The intriguing notion of a liveable artwork is put to the test in this house where art and architecture are one.
26 July 2021
Text by Luo Jingmei
Photography by Daniel Koh
“As the owner is an art collector, my design for the house began from thinking how architecture and art can coexist. Usually, architecture containing artwork tries to play a passive role but for this bungalow, I took the opposite approach. Architecture can be art itself, and the elements of the architecture can be art pieces,” says Han Loke Kwang, founder of HYLA Architects on a bungalow he christened Sculpted Space.
Located in Singapore, the house is an intriguing liveable artwork. The architecture is an amalgamation of materials and forms, softened by luxuriant landscaping. It is heralded at the front with a timber-clad cantilevering car porch canopy and facade abutting a brass-wrapped spiral staircase, punctuated with peepholes.
A concrete screen that runs down the plot’s pool as sun shading-and-privacy device frames this rustic totem. Loke Kwang has employed this datum in several projects for its effectiveness and tectonic beauty. Here, he detailed the screen to be more open at the top for breeze, but also made each concrete fin thicker for privacy when looked in from an angle.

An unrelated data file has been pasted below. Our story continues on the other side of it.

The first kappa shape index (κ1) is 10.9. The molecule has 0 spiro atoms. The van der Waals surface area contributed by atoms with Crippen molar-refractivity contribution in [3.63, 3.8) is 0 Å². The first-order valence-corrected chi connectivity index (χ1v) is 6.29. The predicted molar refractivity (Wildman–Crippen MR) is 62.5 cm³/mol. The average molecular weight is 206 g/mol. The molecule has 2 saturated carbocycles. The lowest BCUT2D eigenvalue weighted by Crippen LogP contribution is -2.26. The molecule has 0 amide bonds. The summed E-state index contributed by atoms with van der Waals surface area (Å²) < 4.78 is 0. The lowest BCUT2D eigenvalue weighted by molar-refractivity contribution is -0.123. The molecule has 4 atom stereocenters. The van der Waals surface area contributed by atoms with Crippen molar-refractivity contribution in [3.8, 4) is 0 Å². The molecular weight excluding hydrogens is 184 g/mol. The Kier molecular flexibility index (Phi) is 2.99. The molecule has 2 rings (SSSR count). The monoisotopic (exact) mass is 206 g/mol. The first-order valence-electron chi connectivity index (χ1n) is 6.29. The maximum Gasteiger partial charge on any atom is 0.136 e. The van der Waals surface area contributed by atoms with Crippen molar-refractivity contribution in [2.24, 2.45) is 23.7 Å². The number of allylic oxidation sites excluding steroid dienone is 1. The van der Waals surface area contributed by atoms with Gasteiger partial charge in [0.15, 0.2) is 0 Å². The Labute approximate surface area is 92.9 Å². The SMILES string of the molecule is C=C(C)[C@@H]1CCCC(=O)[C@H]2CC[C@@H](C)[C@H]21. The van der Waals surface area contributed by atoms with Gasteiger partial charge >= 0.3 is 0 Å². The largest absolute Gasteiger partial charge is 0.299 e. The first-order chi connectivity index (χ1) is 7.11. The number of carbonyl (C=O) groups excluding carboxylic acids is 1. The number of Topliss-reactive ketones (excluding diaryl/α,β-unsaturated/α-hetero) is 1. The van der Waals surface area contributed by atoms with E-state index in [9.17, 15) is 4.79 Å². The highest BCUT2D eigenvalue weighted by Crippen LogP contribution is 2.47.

The concrete screen’s enveloping gesture gives the pool a semi-open ambience like a courtyard. Creating this sheltered and semi-open oasis within the house is important, as tall neighbouring houses look into the plot. Placing the brass cylinder at the front of the house helps in providing privacy while buffering interiors from the harsh western sun.
On the first storey, Loke Kwang arranged the common programmes in a linear sequence. The foyer segues to the living area, dry kitchen, dining room and then kitchen at the rear. The pool runs down one side and landscaping the other, fostering strong indoor-outdoor connections.
Above the living room is an art gallery, whose barrel vault ceiling is both dramatic and pragmatic. The curved surface reflects light from two rows of skylights so that ample diffused light enters the double-volume room while not damaging the artworks. The owner collects art for his own enjoyment and this space lets him display works that had been previously housed in storage as he lived in an apartment. The open space is also ideal for Jujitsu practice sessions with his young son.
The house’s artistic quality extends to utilitarian spaces such as the bathrooms, where walls and counters curve and taper. Deep in the plan, bookshelves scale the walls of a secondary staircase wrapped entirely in timber to appear like yet another sculpture within the home.
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